According to Hindu Ayurvedic texts, consumption of alcohol has been regarded as beneficial and acts as a remedy for a few health concerns if consumed in moderation but could be detrimental if consumed in excess, ultimately becoming the cause of intoxication and alcoholic diseases. The Ayurveda texts even have specific details on when can the alcohol be consumed and how to prevent someone from getting intoxicated. It also states that if a person is suffering from illness, anger, loneliness, starvation, or paranoia, they should abstain from consuming alcohol; its consumption will only worsen their condition.

In ancient India, the consumption of alcohol was limited to the orthodox section of society. Whereas the early Vedic period also states that drinking alcohol was also prevalent among the priestly class.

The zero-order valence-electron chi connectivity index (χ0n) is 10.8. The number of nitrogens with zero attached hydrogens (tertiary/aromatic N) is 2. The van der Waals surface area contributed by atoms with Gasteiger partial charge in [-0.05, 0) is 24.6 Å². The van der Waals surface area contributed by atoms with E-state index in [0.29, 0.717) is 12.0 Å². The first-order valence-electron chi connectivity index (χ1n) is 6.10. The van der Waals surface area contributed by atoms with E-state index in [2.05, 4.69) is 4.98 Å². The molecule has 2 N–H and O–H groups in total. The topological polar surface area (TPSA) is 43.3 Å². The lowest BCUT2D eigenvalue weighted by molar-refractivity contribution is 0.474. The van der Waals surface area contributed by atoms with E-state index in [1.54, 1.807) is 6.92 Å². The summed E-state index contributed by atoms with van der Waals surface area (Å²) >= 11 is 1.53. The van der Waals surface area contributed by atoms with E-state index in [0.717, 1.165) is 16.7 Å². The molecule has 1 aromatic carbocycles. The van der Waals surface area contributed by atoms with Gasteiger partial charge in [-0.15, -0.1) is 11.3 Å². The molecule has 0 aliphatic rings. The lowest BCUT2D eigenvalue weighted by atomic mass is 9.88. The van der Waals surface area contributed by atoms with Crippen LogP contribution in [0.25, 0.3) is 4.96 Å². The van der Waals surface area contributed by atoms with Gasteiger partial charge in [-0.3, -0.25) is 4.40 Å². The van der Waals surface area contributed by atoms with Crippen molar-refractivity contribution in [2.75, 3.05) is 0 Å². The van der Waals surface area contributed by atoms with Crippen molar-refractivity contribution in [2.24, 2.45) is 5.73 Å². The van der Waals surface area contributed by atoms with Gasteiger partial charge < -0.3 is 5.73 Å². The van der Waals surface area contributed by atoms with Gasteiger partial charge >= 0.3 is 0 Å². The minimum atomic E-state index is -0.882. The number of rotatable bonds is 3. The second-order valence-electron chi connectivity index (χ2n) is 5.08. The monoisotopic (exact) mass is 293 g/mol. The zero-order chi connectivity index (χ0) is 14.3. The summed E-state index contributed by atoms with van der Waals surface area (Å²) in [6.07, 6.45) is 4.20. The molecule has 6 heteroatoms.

As per the great Hindu Epics, Ramayana and Mahabharat, the consumption of alcohol is considered bad. People who consumed alcohol and meat are from the evil section and the good ones did not consume alcohol and were vegetarians.

When Jainism started flourishing in 563 BC, the consumption of alcohol was considered a bad habit. According to the teachings of Mahavira (founder of Jainism), complete abstinence from alcohol is regarded as a moral value that every person should adhere to furnish their life with peace and prosperity.

The Rig Veda also takes about intoxicants such as soma (a soma plant-based drink) and prahamana. The soma plant has hallucinogenic properties and was consumed traditionally due to its healing properties. It was a common belief that the one who drinks soma will never age and will be unaffected by fire, poison, or any sort of weapon attack.